Wagner Group Slams Police For Holding Deserter, Tells Cops to Fight Instead

Yevgeny Prigozhin, founder of notorious private unit the Wagner Group, has slammed Russian police officers after they detained a man who is believed to have deserted from the front lines in Ukraine.

The press service of the company “Concord,” owned by Prigozhin, issued a statement after police on Wednesday detained a suspected deserter who fired at police officers in the city of Novoshakhtinsk in the Rostov region, near the Ukraine border.

Yevgeny Prigozhin
Russian billionaire and businessman, Concord catering company owner Yevgeny Prigozhin attends a meeting with foreign investors at Konstantin Palace June 16, 2016 in Saint Petersburg, Russia. He slammed Russian police officers after they detained a man who is believed to have deserted from the front lines in Ukraine.
Mikhail Svetlov/Getty Images

He opened fire on police officers with a machine gun, wounding one, before fleeing.

Baza, a Russian Telegram channel that regularly posts information about security issues within the country, identified the gunman as Pavel Nikolin, a convict who was recruited by the mercenary outfit for President Vladimir Putin‘s war in Ukraine.

According to Baza, the man served time for theft and robbery in a Russian prison. From there he was recruited by the Wagner Group, but on November 24, Nikolin changed his mind about participating in the war in Ukraine and fled.

Russia’s state-run news agency RIA Novosti, citing the country’s Ministry of Internal Affairs, identified the man as a 38-year-old.The man was detained on suspicion of attacking policemen in Novoshakhtinsk, the ministry said.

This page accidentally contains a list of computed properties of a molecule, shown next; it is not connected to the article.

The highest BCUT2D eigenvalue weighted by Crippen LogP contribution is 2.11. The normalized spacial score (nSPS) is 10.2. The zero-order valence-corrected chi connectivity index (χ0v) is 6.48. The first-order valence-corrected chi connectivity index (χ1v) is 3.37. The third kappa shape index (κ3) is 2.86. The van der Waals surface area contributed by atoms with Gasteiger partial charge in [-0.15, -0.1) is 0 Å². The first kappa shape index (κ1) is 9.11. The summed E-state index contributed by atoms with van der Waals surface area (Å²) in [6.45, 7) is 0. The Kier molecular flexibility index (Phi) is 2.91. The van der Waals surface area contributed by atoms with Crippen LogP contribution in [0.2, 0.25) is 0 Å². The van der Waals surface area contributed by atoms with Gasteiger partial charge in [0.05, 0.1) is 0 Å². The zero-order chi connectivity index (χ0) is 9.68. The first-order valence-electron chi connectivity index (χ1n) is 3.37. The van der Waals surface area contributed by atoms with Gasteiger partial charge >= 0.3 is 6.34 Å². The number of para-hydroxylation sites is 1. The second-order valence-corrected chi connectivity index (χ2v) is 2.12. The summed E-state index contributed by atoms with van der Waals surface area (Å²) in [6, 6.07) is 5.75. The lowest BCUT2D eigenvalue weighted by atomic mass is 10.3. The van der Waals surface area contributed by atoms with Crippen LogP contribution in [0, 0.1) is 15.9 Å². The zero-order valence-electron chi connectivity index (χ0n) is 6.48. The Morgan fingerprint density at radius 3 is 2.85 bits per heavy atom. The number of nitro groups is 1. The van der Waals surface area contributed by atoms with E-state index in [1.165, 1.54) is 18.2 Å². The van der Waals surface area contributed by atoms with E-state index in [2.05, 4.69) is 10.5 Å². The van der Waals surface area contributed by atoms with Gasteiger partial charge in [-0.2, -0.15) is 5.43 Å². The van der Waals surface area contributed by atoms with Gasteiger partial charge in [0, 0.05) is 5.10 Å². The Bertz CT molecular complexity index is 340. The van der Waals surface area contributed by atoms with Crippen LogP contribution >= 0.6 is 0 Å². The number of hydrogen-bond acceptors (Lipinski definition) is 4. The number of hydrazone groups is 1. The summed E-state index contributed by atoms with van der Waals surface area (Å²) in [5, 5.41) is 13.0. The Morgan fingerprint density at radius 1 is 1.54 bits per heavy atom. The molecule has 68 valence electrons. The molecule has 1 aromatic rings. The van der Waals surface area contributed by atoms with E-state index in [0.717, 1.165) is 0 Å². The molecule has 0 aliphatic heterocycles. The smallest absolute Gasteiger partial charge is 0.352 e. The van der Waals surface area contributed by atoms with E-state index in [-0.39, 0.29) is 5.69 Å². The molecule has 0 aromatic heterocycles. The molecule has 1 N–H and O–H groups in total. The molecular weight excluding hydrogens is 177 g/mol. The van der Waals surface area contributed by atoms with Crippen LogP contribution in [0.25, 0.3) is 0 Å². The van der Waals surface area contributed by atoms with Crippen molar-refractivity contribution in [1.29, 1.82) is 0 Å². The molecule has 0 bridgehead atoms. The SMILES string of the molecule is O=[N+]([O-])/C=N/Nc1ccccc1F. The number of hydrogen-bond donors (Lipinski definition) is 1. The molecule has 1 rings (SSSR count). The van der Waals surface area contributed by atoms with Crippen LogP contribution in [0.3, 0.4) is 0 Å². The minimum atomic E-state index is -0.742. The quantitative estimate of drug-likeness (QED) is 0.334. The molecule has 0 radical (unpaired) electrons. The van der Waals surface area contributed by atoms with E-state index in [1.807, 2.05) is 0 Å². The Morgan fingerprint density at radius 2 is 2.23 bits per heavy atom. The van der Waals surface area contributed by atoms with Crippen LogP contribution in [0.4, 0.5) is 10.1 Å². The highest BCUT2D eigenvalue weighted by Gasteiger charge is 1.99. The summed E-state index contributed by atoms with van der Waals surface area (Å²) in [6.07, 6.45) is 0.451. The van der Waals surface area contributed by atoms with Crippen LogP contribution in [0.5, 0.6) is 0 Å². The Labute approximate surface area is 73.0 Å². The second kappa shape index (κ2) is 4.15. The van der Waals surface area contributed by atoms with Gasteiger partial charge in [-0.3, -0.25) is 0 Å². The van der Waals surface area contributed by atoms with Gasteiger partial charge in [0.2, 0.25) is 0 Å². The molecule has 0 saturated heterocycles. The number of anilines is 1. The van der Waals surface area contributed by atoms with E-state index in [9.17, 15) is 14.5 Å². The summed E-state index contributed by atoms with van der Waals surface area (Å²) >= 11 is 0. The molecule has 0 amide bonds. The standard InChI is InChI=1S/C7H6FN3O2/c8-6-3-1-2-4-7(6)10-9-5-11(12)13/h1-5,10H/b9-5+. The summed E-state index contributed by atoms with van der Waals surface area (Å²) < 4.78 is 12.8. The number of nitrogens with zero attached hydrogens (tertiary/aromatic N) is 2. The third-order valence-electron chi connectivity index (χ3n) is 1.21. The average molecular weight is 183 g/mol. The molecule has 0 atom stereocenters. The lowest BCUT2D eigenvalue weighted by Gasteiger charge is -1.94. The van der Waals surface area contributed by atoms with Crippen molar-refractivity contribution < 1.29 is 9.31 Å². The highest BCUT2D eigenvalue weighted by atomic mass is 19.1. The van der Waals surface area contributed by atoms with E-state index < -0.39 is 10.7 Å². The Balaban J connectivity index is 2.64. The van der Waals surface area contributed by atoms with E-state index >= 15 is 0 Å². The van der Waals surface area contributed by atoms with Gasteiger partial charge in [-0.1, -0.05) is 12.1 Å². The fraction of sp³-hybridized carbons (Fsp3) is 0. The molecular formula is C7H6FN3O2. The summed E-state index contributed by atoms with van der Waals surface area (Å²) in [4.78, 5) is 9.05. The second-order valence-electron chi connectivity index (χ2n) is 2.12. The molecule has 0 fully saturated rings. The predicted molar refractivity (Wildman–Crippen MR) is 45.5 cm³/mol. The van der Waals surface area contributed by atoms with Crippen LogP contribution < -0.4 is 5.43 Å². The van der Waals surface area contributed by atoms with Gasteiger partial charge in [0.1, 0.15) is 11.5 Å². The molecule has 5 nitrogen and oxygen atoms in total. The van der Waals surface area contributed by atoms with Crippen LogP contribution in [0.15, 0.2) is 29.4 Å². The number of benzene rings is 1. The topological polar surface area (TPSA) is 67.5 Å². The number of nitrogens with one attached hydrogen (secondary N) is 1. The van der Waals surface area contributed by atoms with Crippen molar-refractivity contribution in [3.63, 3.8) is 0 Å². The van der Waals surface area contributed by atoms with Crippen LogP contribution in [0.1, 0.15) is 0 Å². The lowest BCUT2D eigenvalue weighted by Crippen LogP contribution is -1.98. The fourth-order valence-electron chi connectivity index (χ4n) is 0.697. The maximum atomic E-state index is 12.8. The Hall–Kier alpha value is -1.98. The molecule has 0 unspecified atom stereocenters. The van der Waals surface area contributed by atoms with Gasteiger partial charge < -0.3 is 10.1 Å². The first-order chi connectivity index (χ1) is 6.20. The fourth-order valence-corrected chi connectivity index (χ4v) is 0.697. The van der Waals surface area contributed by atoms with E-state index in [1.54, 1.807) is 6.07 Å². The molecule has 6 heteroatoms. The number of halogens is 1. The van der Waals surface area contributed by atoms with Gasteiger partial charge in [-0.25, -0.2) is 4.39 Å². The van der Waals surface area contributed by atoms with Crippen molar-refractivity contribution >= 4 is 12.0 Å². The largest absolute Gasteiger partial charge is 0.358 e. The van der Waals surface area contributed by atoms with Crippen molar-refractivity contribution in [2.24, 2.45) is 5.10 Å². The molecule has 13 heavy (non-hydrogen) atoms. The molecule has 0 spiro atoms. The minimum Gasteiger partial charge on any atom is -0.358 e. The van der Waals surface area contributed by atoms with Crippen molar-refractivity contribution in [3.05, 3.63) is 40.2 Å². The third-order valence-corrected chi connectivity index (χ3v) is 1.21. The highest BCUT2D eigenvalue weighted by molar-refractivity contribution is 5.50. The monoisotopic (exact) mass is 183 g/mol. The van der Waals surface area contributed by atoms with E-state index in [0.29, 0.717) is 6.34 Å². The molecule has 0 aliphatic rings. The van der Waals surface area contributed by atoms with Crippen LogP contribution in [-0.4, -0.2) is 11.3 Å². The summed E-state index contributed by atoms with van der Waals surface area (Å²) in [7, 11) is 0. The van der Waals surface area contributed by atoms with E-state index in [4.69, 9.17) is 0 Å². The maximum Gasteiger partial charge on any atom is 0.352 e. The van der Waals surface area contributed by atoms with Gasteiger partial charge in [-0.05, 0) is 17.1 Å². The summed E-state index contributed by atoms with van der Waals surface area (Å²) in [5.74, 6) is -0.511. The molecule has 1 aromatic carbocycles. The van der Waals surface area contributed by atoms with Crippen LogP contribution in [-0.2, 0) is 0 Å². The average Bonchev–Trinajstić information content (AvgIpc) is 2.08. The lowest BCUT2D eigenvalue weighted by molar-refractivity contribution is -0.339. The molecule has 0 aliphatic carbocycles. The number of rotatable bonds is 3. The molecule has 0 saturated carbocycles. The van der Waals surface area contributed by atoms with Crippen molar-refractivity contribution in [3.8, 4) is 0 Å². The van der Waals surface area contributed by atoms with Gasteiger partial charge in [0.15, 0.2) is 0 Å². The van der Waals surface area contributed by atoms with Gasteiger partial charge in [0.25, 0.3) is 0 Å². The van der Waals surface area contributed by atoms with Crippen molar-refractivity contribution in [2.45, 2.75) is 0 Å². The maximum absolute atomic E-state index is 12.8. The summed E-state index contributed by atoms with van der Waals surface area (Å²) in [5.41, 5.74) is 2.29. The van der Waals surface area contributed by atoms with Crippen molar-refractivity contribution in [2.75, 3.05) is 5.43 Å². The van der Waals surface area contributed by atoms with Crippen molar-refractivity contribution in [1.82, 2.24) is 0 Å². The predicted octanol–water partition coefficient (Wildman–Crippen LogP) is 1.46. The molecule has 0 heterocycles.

Prigozhin responded to news of the man’s detention by criticizing those involved in his arrest. The mercenary outfit is investigating whether he is a member, he said.

“If the police have time to take pictures and leak information to journalists, then why don’t they go to the front line and let them [police] die on the battlefield with weapon in hand, instead of this convict,” Prigozhin was quoted by the press service as saying.

It is too early to tell whether he fled from the front lines in Ukraine, or if he “went crazy,” he continued.

“Perhaps he was wounded, received a severe concussion, as a result of which he went crazy or was disoriented – he did not understand where he was. And in his blood-clouded eyes, the policemen seemed like enemy soldiers, gnomes or astronauts,” Prigozhin said.

He continued by questioning how well-guarded Russia’s border with Ukraine is.

“The main question is…how a certain fighter of the Wagner PMC from among the former prisoners ended up with a weapon in his hands on the territory of the Russian Federation,” he said. “How did he cross the border?”

According to the FSB border department for the Rostov region, Novoshakhtinsk is a key checkpoint between the Rostov region and Luhansk, in Ukraine’s eastern Donbas region.

Newsweek has contacted Russia’s foreign ministry for comment.

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